It’s time Ja­pan stopped dream­ing TPP

China Daily (Hong Kong) - - COMMENT -

Ne­go­tia­tors from the 11 re­main­ing mem­bers of the Trans-Pa­cific Part­ner­ship agree­ment held a meet­ing in Ja­pan’s hot-spring re­sort town of Hakone last week where they de­cided to push ahead with the agree­ment with­out any sig­nif­i­cant changes.

The two-day meet­ing shows some coun­tries, es­pe­cially Ja­pan, are des­per­ate to re­vive the TPP af­ter US Pres­i­dent Don­ald Trump pulled out of it in Jan­uary. But, sooner or later, Ja­pan will re­al­ize it has set out on mis­sion im­pos­si­ble be­cause with­out ma­jor re­vi­sions, the pact may re­main good only on pa­per.

In its present state, the TPP agree­ment can come into force only af­ter be­ing rat­i­fied by at least six coun­tries which to­gether ac­count for at least 85 per­cent of the bloc’s GDP. Given that among the orig­i­nal mem­bers, the US alone accounts for more than 60 per­cent of the GDP, en­forc­ing the TPP agree­ment with­out mod­i­fi­ca­tions is im­pos­si­ble.

But last week’s meet­ing and the one among chief ne­go­tia­tors in Toronto, Canada, in May both stopped short of propos­ing ma­jor changes. Per­haps Ja­pan be­lieves that by ef­fect­ing only mi­nor changes it can still lure the US back into the TPP.

But since Trump still prefers bi­lat­eral trade deals and sticks to his “Amer­ica First” credo, there is no rea­son to be­lieve the US will make an­other U-turn.

Un­like Trump, how­ever, Ja­panese Prime Min­is­ter Shinzo Abe has de­vel­oped a pen­chant for mul­ti­lat­eral trade ar­range­ments. On July 6, Ja­pan and the Euro­pean Union an­nounced they had reached con­sen­sus on a Ja­pan-EU Eco­nomic Part­ner­ship Agree­ment. Abe called it “a model for 21st cen­tury eco­nomic or­der”.

Con­sid­er­ing that Ja­pan has vowed to in­crease its ex­ports un­der free trade deals to ac­count for 70 per­cent of its over­all ex­port vol­ume in 2018, Abe is also look­ing to the TPP and Re­gional Com­pre­hen­sive Eco­nomic Part­ner­ship, along with the out­line free trade deal with the EU, to ful­fill his eco­nomic goal.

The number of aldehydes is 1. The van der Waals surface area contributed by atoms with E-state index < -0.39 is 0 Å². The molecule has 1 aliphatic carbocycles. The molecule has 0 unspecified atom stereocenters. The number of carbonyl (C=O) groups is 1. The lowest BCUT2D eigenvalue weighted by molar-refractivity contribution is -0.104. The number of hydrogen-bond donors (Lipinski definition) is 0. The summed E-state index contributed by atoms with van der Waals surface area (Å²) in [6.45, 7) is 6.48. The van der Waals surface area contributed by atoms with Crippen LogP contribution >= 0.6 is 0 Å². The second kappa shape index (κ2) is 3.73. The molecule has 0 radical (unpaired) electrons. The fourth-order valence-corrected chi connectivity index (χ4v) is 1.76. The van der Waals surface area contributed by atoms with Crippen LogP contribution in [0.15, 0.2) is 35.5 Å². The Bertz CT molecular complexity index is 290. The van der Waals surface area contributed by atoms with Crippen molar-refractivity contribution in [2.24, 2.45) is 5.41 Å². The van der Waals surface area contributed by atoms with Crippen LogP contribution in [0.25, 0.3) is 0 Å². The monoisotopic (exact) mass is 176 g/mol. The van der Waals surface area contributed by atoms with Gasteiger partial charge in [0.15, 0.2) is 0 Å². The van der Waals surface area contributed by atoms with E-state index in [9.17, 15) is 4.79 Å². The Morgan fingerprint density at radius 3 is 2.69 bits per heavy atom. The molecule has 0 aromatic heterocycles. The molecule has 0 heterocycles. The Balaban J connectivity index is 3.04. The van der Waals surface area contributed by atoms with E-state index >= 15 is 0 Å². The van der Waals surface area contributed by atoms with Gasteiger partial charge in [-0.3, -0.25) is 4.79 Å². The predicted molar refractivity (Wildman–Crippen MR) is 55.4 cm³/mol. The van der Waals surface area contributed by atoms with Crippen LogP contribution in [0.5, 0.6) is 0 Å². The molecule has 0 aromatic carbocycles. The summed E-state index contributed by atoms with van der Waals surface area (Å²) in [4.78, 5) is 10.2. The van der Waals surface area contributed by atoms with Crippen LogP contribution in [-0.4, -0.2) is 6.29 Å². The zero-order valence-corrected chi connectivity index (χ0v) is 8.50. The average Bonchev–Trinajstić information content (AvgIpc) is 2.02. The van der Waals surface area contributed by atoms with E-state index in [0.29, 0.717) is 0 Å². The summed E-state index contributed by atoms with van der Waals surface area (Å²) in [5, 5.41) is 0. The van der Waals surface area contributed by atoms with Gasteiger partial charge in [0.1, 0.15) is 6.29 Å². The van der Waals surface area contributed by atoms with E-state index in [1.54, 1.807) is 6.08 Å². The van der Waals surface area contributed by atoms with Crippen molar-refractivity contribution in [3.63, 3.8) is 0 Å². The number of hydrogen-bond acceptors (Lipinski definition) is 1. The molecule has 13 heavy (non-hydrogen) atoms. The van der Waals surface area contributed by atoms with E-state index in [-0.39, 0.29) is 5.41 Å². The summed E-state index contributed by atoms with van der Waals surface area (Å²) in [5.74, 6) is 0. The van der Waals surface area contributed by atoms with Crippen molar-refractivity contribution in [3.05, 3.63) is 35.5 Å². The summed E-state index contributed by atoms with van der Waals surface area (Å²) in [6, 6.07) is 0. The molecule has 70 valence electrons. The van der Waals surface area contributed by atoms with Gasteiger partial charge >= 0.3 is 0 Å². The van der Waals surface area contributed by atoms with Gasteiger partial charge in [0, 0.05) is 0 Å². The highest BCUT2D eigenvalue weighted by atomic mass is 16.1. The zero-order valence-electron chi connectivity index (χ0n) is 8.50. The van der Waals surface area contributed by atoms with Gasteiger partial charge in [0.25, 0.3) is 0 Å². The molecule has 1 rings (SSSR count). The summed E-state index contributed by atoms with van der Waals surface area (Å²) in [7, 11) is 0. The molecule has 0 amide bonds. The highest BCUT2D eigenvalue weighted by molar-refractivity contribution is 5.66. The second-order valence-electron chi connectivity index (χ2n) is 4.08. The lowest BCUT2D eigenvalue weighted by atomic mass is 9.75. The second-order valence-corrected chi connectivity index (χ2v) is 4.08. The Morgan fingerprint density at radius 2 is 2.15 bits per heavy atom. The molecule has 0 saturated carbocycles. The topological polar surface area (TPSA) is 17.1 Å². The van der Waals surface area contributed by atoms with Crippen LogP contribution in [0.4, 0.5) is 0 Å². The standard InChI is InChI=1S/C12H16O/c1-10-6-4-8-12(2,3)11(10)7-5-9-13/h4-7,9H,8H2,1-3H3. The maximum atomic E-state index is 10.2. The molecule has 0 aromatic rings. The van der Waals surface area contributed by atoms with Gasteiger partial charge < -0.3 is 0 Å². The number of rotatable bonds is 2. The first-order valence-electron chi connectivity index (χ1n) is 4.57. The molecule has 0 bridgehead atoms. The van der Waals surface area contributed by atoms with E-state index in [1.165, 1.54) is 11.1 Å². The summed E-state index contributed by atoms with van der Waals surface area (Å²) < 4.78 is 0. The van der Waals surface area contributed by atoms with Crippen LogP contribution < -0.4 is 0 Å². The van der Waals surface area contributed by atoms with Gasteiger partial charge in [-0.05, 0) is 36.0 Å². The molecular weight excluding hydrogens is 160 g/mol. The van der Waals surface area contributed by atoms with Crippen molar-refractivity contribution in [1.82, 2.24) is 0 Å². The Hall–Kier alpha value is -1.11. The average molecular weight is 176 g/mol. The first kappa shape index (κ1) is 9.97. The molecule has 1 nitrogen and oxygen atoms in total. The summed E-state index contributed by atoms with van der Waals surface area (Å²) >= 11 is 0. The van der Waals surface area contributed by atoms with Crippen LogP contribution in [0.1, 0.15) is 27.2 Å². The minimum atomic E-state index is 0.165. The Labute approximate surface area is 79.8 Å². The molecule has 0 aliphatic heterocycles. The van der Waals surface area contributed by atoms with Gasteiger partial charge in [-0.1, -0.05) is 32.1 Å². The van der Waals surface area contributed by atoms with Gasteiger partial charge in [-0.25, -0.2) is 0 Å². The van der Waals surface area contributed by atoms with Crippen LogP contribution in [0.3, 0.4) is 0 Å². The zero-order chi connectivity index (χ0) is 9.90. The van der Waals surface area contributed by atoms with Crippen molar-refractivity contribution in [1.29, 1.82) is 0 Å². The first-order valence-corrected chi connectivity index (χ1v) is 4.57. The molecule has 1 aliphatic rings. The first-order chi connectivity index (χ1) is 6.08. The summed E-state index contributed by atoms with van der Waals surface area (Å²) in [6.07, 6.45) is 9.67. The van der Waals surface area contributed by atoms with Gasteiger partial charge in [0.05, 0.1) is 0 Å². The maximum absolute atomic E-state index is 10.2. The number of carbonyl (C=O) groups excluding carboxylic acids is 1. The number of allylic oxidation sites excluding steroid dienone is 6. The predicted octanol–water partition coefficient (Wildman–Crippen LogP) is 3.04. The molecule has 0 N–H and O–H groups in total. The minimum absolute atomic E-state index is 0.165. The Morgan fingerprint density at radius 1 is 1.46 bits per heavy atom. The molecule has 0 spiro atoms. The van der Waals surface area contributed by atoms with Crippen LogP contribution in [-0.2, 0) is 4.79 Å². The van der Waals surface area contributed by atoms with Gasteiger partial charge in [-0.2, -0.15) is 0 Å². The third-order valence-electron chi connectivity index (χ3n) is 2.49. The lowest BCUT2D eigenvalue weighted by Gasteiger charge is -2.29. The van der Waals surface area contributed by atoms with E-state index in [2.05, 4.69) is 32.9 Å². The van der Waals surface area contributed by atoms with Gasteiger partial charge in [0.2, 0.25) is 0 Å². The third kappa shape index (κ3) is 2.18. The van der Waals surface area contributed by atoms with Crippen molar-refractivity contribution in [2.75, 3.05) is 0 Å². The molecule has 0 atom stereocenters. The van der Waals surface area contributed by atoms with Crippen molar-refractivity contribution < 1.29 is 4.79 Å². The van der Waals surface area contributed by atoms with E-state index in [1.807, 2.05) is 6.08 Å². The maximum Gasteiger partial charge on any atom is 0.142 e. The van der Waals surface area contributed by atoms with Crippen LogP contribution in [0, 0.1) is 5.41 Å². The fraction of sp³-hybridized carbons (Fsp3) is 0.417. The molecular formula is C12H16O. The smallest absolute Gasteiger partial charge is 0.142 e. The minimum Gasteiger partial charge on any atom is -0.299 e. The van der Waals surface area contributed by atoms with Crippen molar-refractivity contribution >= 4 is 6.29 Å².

How­ever, com­pared with eco­nomic fac­tors, po­lit­i­cal con­cerns play a larger role in Ja­pan’s en­deavor to re­vive the TPP. In fact, po­lit­i­cal cal­cu­la­tions in the TPP have far out­weighed its eco­nomic ob­jec­tives, as ma­jor economies such as China and In­dia were de­lib­er­ately kept out of it to en­able the US to re­gain its wan­ing global in­flu­ence. And ever since China over­took Ja­pan to be­come the world’s sec­ond-largest econ­omy in 2011, Tokyo’s am­bi­tion to play a big­ger role on re­gional and global plat­forms has grown by the day.

Given these facts, it is no sur­prise that Ja­pan is des­per­ate to use the TPP to widen its in­flu­ence in the re­gion, be­cause once the TPP agree­ment comes into ef­fect, Ja­pan would be one step closer to achiev­ing its goal of writ­ing the global eco­nomic rules. Be­sides, con­sid­er­ing the icy Bei­jing-Tokyo re­la­tions in re­cent years, Ja­pan could also use the TPP card to con­tain China’s eco­nomic in­flu­ence in the re­gion.

This also ex­plains why Ja­pan has been in­sist­ing the TPP agree­ment be used as a model for the RCEP, in to­tal dis­re­gard of the huge dif­fer­ences in the eco­nomic lev­els of par­tic­i­pat­ing coun­tries and the fact that the RCEP is a broader free trade ar­range­ment cover- ing more economies in the Asia-Pa­cific than the TPP.

Need­less to say, Ja­pan’s stance has markedly slowed down the RCEP process. China has al­ways sup­ported in­clu­sive and open mul­ti­lat­eral eco­nomic ar­range­ments, be­cause the ex­clu­sive­ness and over­lap­ping na­ture of some ex­ist­ing mul­ti­lat­eral trade mech­a­nisms are to blame for im­bal­anced glob­al­iza­tion.

As an ad­vo­cate of bal­anced glob­al­iza­tion, China has ac­tively pushed for ne­go­ti­a­tions on the RCEP, which in­volves 16 coun­tries in­clud­ing Ja­pan. And as the world’s third-largest econ­omy, Ja­pan needs to make the right choice and fol­low the trend of the times.

By re­fus­ing to change its con­fronta­tional mind­set, Ja­pan will lose (as well as make other coun­tries lose) the op­por­tu­ni­ties pre­sented by more in­clu­sive re­gional eco­nomic ar­range­ments such as the RCEP. It’s time Ja­pan woke up from its TPP dream.

The au­thor is a se­nior writer with China Daily. wanghui@chi­

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